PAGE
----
Stochastic control and non-equilibrium thermodynamics: fundamental limits
We consider damped stochastic systems in a controlled (time-varying) potential and study their transition between specified Gibbs-equilibria states in finite time. By the second law of thermody- namics, the minimum amount of work needed to transition from one equilibrium state to another is the difference between the Helmholtz free energy of the two states and can only be achieved by a reversible (infinitely slow) process. The minimal gap between the work needed in a finite-time transition and the work during a reversible one, turns out to equal the square of the optimal mass transport (Wasserstein- 2) distance between the two end-point distributions times the inverse of the duration needed for the transition. This result, in fact, relates non-equilibrium optimal control strategies (protocols) to gradient flows of entropy functionals via the Jordan-Kinderlehrer-Otto scheme. The purpose of this paper is to introduce ideas and results from the emerging field of stochastic thermodynamics in the setting of classical regulator theory, and to draw connections and derive such fundamental relations from a control perspective in a multivariable setting.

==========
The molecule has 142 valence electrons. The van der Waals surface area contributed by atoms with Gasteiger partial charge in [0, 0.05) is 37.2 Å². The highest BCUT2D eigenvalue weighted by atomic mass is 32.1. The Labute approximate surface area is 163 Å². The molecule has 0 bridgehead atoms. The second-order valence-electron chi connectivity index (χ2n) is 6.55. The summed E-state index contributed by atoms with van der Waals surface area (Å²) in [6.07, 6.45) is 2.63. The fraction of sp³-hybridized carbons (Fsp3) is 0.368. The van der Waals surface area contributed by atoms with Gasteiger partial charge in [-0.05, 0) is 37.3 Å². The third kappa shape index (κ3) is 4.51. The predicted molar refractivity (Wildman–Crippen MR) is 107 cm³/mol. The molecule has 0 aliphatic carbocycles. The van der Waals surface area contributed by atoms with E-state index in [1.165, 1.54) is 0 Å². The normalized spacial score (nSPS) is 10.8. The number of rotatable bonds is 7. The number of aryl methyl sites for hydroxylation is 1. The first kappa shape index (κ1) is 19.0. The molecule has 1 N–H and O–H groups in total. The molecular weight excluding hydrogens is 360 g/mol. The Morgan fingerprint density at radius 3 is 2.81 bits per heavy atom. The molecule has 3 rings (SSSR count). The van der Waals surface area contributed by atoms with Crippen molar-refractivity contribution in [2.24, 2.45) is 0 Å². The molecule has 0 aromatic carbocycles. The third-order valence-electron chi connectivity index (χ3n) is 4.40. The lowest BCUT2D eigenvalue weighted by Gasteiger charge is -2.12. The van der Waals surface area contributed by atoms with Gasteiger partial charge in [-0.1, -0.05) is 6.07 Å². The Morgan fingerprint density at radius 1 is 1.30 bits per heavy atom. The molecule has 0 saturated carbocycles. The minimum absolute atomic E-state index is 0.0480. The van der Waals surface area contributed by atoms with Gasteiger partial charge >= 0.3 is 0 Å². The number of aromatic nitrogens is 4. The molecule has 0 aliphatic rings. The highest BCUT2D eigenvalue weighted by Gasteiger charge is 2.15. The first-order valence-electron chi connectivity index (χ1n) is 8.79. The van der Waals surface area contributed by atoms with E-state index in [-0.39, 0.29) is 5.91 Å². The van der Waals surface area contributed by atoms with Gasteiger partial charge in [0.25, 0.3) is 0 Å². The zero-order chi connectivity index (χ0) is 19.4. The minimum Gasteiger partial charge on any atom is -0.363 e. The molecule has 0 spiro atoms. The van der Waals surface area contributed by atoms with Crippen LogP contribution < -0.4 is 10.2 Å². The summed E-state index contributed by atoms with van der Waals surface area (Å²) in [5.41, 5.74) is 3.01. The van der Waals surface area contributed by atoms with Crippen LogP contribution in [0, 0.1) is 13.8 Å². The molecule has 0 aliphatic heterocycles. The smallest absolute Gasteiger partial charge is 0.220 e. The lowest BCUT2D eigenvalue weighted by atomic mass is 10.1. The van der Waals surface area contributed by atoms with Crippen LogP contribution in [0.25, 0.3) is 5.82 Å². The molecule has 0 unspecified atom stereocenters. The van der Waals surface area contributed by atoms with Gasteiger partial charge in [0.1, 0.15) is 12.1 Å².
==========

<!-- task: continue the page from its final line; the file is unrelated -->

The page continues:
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NSF-PAR ID:
10114183
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IEEE Transactions on Automatic Control
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1 to 1
ISSN:
0018-9286
3. The theory of mean field games is a tool to understand noncooperative dynamic stochastic games with a large number of players. Much of the theory has evolved under conditions ensuring uniqueness of the mean field game Nash equilibrium. However, in some situations, typically involving symmetry breaking, non-uniqueness of solutions is an essential feature. To investigate the nature of non-unique solutions, this paper focuses on the technically simple setting where players have one of two states, with continuous time dynamics, and the game is symmetric in the players, and players are restricted to using Markov strategies. All the mean field game Nash equilibria are identified for a symmetric follow the crowd game. Such equilibria correspond to symmetric $\epsilon$-Nash Markov equilibria for $N$ players with $\epsilon$ converging to zero as $N$ goes to infinity. In contrast to the mean field game, there is a unique Nash equilibrium for finite $N.$ It is shown that fluid limits arising from the Nash equilibria for finite $N$ as $N$ goes to infinity are mean field game Nash equilibria, and evidence is given supporting the conjecture that such limits, among all mean field game Nash equilibria, are the ones that are stable fixed points of themore »